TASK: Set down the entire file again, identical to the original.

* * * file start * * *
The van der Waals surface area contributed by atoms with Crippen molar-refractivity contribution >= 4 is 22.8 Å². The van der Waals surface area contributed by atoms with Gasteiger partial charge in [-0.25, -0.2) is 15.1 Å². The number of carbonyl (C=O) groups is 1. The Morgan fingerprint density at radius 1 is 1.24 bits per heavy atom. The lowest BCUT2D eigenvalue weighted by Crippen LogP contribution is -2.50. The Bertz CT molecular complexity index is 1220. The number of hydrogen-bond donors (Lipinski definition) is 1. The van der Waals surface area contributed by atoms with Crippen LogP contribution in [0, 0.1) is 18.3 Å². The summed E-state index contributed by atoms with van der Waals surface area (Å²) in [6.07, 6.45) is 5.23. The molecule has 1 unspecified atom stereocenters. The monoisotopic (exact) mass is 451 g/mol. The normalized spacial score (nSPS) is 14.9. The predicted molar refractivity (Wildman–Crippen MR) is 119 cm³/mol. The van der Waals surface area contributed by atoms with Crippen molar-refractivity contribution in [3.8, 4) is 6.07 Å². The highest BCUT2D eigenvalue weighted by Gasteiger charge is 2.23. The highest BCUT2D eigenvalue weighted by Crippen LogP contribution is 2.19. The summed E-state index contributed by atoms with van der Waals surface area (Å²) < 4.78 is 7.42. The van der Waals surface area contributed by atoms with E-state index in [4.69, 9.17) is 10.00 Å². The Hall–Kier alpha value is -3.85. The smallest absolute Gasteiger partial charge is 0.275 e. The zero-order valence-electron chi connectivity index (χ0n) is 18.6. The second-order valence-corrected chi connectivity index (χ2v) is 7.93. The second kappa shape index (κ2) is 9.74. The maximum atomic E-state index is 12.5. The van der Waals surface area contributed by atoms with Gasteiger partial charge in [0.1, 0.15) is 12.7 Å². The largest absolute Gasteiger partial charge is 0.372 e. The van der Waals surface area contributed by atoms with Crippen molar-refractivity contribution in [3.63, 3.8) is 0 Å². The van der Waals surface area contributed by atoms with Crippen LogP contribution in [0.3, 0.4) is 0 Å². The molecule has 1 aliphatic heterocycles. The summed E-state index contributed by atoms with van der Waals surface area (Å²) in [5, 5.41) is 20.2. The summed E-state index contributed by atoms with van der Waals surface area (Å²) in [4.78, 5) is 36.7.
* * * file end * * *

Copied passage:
The van der Waals surface area contributed by atoms with Crippen molar-refractivity contribution >= 4 is 22.8 Å². The van der Waals surface area contributed by atoms with Gasteiger partial charge in [-0.25, -0.2) is 15.1 Å². The number of carbonyl (C=O) groups is 1. The Morgan fingerprint density at radius 1 is 1.24 bits per heavy atom. The lowest BCUT2D eigenvalue weighted by Crippen LogP contribution is -2.50. The Bertz CT molecular complexity index is 1220. The number of hydrogen-bond donors (Lipinski definition) is 1. The van der Waals surface area contributed by atoms with Crippen LogP contribution in [0, 0.1) is 18.3 Å². The summed E-state index contributed by atoms with van der Waals surface area (Å²) in [6.07, 6.45) is 5.23. The molecule has 1 unspecified atom stereocenters. The monoisotopic (exact) mass is 451 g/mol. The normalized spacial score (nSPS) is 14.9. The predicted molar refractivity (Wildman–Crippen MR) is 119 cm³/mol. The van der Waals surface area contributed by atoms with Crippen molar-refractivity contribution in [3.8, 4) is 6.07 Å². The highest BCUT2D eigenvalue weighted by Gasteiger charge is 2.23. The highest BCUT2D eigenvalue weighted by Crippen LogP contribution is 2.19. The summed E-state index contributed by atoms with van der Waals surface area (Å²) < 4.78 is 7.42. The van der Waals surface area contributed by atoms with E-state index in [4.69, 9.17) is 10.00 Å². The Hall–Kier alpha value is -3.85. The smallest absolute Gasteiger partial charge is 0.275 e. The zero-order valence-electron chi connectivity index (χ0n) is 18.6. The second-order valence-corrected chi connectivity index (χ2v) is 7.93. The second kappa shape index (κ2) is 9.74. The maximum atomic E-state index is 12.5. The van der Waals surface area contributed by atoms with Gasteiger partial charge in [0.1, 0.15) is 12.7 Å². The largest absolute Gasteiger partial charge is 0.372 e. The van der Waals surface area contributed by atoms with Crippen molar-refractivity contribution in [3.63, 3.8) is 0 Å². The van der Waals surface area contributed by atoms with Crippen LogP contribution in [0.3, 0.4) is 0 Å². The molecule has 1 aliphatic heterocycles. The summed E-state index contributed by atoms with van der Waals surface area (Å²) in [5, 5.41) is 20.2. The summed E-state index contributed by atoms with van der Waals surface area (Å²) in [4.78, 5) is 36.7.